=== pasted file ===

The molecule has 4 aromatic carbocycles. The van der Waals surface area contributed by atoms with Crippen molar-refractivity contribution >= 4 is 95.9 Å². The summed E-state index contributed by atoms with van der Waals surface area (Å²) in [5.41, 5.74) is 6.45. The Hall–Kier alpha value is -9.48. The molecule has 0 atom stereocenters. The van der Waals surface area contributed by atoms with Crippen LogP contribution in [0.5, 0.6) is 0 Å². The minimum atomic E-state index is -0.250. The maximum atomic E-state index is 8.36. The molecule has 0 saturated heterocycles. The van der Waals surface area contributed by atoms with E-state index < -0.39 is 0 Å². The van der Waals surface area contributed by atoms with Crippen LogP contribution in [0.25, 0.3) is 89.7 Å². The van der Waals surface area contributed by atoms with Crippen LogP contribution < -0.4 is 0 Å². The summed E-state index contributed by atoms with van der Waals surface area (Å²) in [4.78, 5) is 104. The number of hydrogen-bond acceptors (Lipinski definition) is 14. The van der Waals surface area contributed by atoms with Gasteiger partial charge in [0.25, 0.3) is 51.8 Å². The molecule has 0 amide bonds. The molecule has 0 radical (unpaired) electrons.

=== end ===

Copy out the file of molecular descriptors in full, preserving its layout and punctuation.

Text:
The molecule has 4 aromatic carbocycles. The van der Waals surface area contributed by atoms with Crippen molar-refractivity contribution >= 4 is 95.9 Å². The summed E-state index contributed by atoms with van der Waals surface area (Å²) in [5.41, 5.74) is 6.45. The Hall–Kier alpha value is -9.48. The molecule has 0 atom stereocenters. The van der Waals surface area contributed by atoms with Crippen LogP contribution in [0.5, 0.6) is 0 Å². The minimum atomic E-state index is -0.250. The maximum atomic E-state index is 8.36. The molecule has 0 saturated heterocycles. The van der Waals surface area contributed by atoms with E-state index < -0.39 is 0 Å². The van der Waals surface area contributed by atoms with Crippen LogP contribution in [0.25, 0.3) is 89.7 Å². The van der Waals surface area contributed by atoms with Crippen LogP contribution < -0.4 is 0 Å². The summed E-state index contributed by atoms with van der Waals surface area (Å²) in [4.78, 5) is 104. The number of hydrogen-bond acceptors (Lipinski definition) is 14. The van der Waals surface area contributed by atoms with Gasteiger partial charge in [0.25, 0.3) is 51.8 Å². The molecule has 0 amide bonds. The molecule has 0 radical (unpaired) electrons.